S&P spells out why it rates Capitec as ‘strong and robust’
As the National Treasury comes out to bat for Capitec, asking the Financial Services Board to consider a market abuse probe into the conduct of Viceroy Research, ratings agency Standard & Poor’s is sticking by its assessment of Capitec’s credit risk at BB – reflecting those of its sovereign (South African) rating as well as the bank’s “strong capitalisation”. We spoke to S&P’s primary credit analyst for banks in SA, Matthew Pirnie:
Were you asked to re-assess your rating?
Ratings agencies can’t really comment until we’ve made (our information) public so I thought it was best to write something and put it out. If Capitec had asked we wouldn’t have done it – we don’t do things by request.What is your opinion on Viceroy’s report? Do you agree with it in full or parts, or do you disagree with its conclusions?
I can’t reconcile the numbers they use with the data we have. And therefore when looking at the financial side it’s not similar to the data we have. In terms of the legal issues (potential class-action lawsuits) whilst we would look at any serious legal action etc, that wouldn’t be considered in our ratings action. And in terms of the governance, we have our own criteria which checks governance of the institution and that’s appropriate for its rating level. I went through it, in detail, and asked the bank a number of questions around it, some questions over the cash flow, but my numbers looked fine and they continue to look fine. For us, the ratings look accurate where they are.
Are your numbers reliant on the bank or do you base the rating on your own research?
The rating agencies almost entirely rely on the auditors for financial statements but we can ask questions around the financial statements and we have data regarding their credit risk in a much more granular detail than non-ratings agencies have access to, board packs etc. In terms of the pure numbers then we are reliant on the auditors and the bank to provide us with that data. Again what we try and do is commonsense check it all, check that it adds up.So you wouldn’t feel that S&P, in backing its rating, is exposing itself?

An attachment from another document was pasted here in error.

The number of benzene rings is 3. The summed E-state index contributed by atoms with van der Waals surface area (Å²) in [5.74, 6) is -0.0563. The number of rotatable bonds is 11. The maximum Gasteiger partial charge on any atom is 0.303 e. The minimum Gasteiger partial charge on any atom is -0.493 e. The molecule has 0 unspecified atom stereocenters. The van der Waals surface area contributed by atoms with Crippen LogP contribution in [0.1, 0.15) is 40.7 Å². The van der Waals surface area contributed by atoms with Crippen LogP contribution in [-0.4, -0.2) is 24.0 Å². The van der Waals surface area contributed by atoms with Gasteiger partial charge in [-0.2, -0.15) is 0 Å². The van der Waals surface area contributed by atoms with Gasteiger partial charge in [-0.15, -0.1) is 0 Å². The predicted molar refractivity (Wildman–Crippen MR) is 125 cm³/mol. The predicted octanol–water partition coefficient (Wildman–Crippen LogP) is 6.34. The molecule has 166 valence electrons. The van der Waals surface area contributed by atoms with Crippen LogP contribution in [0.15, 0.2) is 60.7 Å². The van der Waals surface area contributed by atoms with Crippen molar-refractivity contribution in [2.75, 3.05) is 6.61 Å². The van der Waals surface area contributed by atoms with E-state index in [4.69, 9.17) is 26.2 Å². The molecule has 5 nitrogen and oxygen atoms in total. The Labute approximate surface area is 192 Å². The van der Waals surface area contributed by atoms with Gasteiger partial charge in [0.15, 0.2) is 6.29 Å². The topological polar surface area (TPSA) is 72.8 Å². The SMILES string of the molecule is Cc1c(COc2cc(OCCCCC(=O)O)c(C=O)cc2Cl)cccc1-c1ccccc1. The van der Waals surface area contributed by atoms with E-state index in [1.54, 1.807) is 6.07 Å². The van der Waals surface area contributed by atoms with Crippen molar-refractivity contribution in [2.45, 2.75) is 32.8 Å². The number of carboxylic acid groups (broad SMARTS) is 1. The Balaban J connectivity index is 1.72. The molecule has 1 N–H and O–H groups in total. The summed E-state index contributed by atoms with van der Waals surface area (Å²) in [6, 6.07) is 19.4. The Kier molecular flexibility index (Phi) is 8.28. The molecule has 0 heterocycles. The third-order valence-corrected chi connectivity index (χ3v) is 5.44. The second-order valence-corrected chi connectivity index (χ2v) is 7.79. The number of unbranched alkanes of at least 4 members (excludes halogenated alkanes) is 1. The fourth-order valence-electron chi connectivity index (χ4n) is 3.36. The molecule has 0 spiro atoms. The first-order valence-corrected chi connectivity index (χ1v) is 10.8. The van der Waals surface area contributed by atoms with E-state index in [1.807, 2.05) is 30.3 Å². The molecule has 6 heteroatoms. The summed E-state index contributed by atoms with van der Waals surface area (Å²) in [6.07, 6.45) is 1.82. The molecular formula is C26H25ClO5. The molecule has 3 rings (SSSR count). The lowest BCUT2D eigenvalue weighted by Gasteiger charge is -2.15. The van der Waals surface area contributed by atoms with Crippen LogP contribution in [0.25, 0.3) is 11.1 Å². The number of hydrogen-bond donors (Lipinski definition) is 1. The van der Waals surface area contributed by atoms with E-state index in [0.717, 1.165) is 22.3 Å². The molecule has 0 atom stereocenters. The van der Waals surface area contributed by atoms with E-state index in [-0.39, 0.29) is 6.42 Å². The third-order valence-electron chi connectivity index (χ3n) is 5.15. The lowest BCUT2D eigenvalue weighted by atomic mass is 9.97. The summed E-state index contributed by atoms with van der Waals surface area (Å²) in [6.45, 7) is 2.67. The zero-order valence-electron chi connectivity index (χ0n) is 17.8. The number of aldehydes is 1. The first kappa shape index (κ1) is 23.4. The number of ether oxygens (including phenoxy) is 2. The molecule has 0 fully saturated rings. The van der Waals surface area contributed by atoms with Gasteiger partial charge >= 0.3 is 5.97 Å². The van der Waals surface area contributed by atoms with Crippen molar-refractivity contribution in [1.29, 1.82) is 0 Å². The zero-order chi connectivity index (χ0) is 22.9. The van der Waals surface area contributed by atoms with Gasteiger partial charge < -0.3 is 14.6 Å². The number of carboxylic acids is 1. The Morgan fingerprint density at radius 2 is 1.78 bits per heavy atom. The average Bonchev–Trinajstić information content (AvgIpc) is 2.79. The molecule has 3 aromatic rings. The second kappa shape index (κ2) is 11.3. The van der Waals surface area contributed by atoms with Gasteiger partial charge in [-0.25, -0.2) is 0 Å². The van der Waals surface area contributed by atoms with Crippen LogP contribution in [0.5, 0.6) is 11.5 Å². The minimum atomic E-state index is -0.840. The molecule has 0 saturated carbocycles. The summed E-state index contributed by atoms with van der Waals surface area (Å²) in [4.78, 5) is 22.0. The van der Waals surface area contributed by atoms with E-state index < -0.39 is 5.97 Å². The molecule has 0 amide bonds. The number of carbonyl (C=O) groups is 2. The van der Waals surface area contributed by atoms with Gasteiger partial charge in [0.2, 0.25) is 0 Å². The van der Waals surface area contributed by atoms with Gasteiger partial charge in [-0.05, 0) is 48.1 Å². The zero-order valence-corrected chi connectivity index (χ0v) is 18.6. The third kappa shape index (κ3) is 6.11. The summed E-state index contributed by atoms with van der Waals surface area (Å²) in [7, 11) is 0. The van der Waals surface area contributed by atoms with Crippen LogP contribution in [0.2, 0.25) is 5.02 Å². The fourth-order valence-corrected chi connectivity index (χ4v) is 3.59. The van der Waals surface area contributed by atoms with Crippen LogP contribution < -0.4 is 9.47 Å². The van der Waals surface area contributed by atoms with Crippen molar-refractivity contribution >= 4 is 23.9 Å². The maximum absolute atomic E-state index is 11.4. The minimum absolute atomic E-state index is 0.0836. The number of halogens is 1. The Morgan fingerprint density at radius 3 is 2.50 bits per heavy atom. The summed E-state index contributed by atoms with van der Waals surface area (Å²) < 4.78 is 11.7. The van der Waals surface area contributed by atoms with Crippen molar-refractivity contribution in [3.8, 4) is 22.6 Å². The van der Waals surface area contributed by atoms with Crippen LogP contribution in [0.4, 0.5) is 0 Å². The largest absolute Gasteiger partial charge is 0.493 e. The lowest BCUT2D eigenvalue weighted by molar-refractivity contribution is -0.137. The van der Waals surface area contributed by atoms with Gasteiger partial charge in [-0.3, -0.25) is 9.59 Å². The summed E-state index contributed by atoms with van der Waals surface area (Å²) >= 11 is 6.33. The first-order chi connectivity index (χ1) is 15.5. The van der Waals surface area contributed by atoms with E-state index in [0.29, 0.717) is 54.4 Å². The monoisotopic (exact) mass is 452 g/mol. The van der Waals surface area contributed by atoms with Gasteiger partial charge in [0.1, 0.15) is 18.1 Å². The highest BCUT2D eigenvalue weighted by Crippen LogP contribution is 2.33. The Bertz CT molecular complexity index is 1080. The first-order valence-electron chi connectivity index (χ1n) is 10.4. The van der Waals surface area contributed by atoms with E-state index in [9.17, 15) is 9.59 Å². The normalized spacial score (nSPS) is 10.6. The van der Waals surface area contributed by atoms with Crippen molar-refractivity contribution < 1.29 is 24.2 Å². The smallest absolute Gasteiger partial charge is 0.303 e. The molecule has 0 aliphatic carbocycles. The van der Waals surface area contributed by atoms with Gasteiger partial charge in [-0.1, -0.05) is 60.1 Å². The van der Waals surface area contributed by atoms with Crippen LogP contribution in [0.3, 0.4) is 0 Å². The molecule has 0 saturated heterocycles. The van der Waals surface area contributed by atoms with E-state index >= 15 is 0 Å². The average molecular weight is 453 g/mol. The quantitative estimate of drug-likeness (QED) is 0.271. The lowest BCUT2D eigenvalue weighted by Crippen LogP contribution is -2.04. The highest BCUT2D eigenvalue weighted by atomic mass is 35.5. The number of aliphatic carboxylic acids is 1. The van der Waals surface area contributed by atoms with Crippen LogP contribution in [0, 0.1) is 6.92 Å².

I don’t think we’ve exposed ourselves any more than we would have done with the rating. The rating is where it is, we have exactly the same amount of data as we did before the Viceroy report came out – we don’t consider there’s anything new or important that would lead us to want to change that rating.
On the regulation of SA banks, it wasn’t mentioned in the report but when Business Day spoke to Gabriel Bernarde, one of the Viceroy researchers, he was quite dismissive of the SARB and its oversight – alluding to the failure of African Bank under the regulators’ nose. What is S&P’s view of SA’s regulators? Do you feel they’re on the ball?
We think the regulatory environment in South Africa is very in line with other G20 countries: so, as appropriate as it should be for an advanced economy. And this isn’t the only country that’s had a bank failure in the last ten year. Where were Viceroy in the States – are they saying US regulators were rubbish when Lehmans happened, or Bears? Or the UK and RBS? In terms of the oversight, the SARB is in line with global norms and their oversight and monitoring of financial institutions seems appropriate so we don’t have any concerns with the SARB, in fact we consider it to be a good regulator in comparison to (other) emerging markets.Viceroy repeatedly draws similarities to the failed African Bank, before it was placed under curatorship. In what way would you see Capitec as similar to the old Abil?
We rate African Bank today but we didn’t rate African Bank beforehand … how is it different from African bank then? Well, it’s materially different. It is an unsecured consumer lender and that is where the similarity begins, but in terms of provisioning levels it’s chalk and cheese in comparison to the amount of provisioning that Capitec has today to the amount that African Bank had at the time. It depends on what you want to look at and how you want to look at the numbers. Any way we look at it, we consider the coverage of expected and unexpected loss by the bank is robust, it’s strong. Even 1 or 2 two days overdue, they start raising a provision quite early. So African Bank had a shortfall of provisions, it had adequate capitalisation but you put the shortfall of provisions up against capitalisation and you soon saw there was a big hole in the capital levels. And then from a liquidity and funding perspective, Capitec has retail deposits, African Bank never did – they relied on wholesale funding, and if you look at the revenue diversification, Capitec has significant diversification in comparison to what African Bank was. If you add those three things together then I would say drawing similarities between African Bank and Capitec is lazy at best.